An NYPD officer from PSA2, Dustin Morrow, and his girlfriend, Alissa Field, adopted Keanu, who is now named Taco.

Not all the trapped kittens were part of the original colony. Keanu and his littermate Scully, according to the officers, wandered onto PSA2’s property one day. The kittens were most likely abandoned and were drawn to the location by the smell of cat food. They, too, were trapped and neutered. Scully went to The Ladew Foundation and has since been adopted. An officer from PSA2, Dustin Morrow, and his girlfriend, Alissa Field, adopted Keanu, who is now named Taco.

Going forward, the officers, including Officer Paratore who is now a Certified TNR Caretaker, will be on the lookout for any other cats or kittens that might wander onto the property. And, with the NYCFCI’s guidance and help, a better feeding station and winter shelters for the colony’s remaining cats will be erected to replace the current setup, which has uninsulated shelters and is also too close to a public sidewalk for the cats’ safety.

Thanks to the collaboration between a local Certified TNR Caretaker, officers at PSA2, and the NYCFCI, a colony is being TNR’ed, friendly felines are being placed in foster homes and adopted, and the remaining colony cats will enjoy a better quality of life. “This,” says Kathleen, “is a great example of things working exactly the way they are supposed to.”

   

The NYPD and NYCFCI joined forces this summer to Trap-Neuter-Return (TNR) community cats who were living and breeding in an NYPD parking lot in Brooklyn.
The NYPD and NYCFCI joined forces this summer to Trap-Neuter-Return (TNR) community cats who were living and breeding in an NYPD parking lot in Brooklyn.
The NYPD and NYCFCI joined forces this summer to Trap-Neuter-Return (TNR) community cats who were living and breeding in an NYPD parking lot in Brooklyn.
One of the NYPD parking lot kittens, Friday (nursing under tailpipe), was missing part of her tail, so she was given special veterinary care after she was trapped.
Kingsborough Houses resident and Certified TNR Caretaker Brian Hull helped trap the cats and kittens in the NYPD parking lot so they could be transported to veterinary clinics for examinations, spay/neuter, and vaccination.
Kitten Friday was found with a tail injury, so she spent several weeks at the vet for treatment and observation. The clinic staffer who is fostering her plans to adopt her.
Kathleen O'Malley from the NYC Feral Cat Initiative of the Mayor's Alliance for NYC's Animals cuddles with Lennon the kitten. Lennon was adopted and renamed Biden.
NYPD parking lot kitten, Keanu, was adopted and renamed Taco.
Kathleen O'Malley from the NYC Feral Cat Initiative of the Mayor's Alliance for NYC's Animals cuddles with Keanu the kitten. Keanu was adopted and renamed Taco.
NYPD parking lot kitten, Keanu, was adopted and renamed Taco.
An NYPD officer from PSA2, Dustin Morrow, and his girlfriend, Alissa Field, adopted Keanu, who is now named Taco.
NYPD Officer Greg Paratore built a feeding station and new winter shelters for the cats and placed them discreetly in a corner of the parking lot...just in time for the cold weather! (Photo by Greg Paratore)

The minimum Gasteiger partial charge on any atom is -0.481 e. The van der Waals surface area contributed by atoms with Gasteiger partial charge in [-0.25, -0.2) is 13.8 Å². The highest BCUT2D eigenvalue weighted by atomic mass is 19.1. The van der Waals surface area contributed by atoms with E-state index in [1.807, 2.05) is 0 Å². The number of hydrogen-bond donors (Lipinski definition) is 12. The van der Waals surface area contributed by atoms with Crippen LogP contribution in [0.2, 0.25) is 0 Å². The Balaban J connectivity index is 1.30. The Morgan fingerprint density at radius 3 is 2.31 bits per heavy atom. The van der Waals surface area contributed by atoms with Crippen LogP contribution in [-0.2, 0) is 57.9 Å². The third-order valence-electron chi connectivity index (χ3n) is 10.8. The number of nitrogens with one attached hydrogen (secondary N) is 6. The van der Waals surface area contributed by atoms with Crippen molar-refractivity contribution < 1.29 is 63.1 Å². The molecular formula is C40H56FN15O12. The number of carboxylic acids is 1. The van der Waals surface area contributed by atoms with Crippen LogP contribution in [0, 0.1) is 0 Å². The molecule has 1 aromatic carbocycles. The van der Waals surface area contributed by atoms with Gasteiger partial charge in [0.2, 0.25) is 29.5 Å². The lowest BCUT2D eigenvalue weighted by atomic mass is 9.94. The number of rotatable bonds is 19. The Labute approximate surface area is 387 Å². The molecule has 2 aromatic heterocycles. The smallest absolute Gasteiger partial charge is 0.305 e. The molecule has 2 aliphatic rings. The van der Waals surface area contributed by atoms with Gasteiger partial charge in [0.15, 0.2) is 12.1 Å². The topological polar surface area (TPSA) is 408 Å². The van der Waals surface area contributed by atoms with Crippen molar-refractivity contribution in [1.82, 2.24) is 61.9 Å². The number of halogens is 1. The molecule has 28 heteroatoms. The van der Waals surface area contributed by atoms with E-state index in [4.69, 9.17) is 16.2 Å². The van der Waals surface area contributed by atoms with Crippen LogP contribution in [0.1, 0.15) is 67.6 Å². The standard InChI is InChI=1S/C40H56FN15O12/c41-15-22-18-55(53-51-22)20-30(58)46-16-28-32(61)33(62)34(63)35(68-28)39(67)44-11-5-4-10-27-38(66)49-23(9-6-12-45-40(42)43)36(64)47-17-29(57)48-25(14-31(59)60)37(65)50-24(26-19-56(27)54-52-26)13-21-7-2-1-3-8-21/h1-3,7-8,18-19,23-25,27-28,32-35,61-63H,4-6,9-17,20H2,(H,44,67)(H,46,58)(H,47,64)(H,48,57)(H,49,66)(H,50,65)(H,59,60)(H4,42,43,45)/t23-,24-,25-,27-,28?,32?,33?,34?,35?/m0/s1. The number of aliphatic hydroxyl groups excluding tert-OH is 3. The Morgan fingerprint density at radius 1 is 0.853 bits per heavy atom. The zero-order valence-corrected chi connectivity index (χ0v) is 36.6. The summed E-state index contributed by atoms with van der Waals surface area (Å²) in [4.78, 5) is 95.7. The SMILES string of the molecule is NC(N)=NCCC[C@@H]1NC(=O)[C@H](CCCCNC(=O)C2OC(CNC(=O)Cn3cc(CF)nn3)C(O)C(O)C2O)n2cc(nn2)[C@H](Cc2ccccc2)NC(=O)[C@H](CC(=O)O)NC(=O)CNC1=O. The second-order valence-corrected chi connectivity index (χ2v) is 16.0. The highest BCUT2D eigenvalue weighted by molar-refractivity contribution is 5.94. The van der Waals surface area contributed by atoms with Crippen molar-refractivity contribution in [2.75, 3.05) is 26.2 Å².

The NYPD and NYCFCI joined forces this summer to Trap-Neuter-Return (TNR) community cats who were living and breeding in an NYPD parking lot in Brooklyn.

The NYPD and NYCFCI joined forces this summer to Trap-Neuter-Return (TNR) community cats who were living and breeding in an NYPD parking lot in Brooklyn.

The NYPD and NYCFCI joined forces this summer to Trap-Neuter-Return (TNR) community cats who were living and breeding in an NYPD parking lot in Brooklyn.

One of the NYPD parking lot kittens, Friday (nursing under tailpipe), was missing part of her tail, so she was given special veterinary care after she was trapped.

Kingsborough Houses resident and Certified TNR Caretaker Brian Hull helped trap the cats and kittens in the NYPD parking lot so they could be transported to veterinary clinics for examinations, spay/neuter, and vaccination.

Kitten Friday was found with a tail injury, so she spent several weeks at the vet for treatment and observation. The clinic staffer who is fostering her plans to adopt her.

Kathleen O'Malley from the NYC Feral Cat Initiative of the Mayor's Alliance for NYC's Animals cuddles with Lennon the kitten. Lennon was adopted and renamed Biden.

NYPD parking lot kitten, Keanu, was adopted and renamed Taco.

Kathleen O'Malley from the NYC Feral Cat Initiative of the Mayor's Alliance for NYC's Animals cuddles with Keanu the kitten. Keanu was adopted and renamed Taco.

NYPD parking lot kitten, Keanu, was adopted and renamed Taco.

An NYPD officer from PSA2, Dustin Morrow, and his girlfriend, Alissa Field, adopted Keanu, who is now named Taco.

NYPD Officer Greg Paratore built a feeding station and new winter shelters for the cats and placed them discreetly in a corner of the parking lot...just in time for the cold weather! (Photo by Greg Paratore)

   

Alliance Participating Organizations, Cats, Feral Cats & TNR, Pet Adoption, Pet Fostering, Spay/NeuterPermalink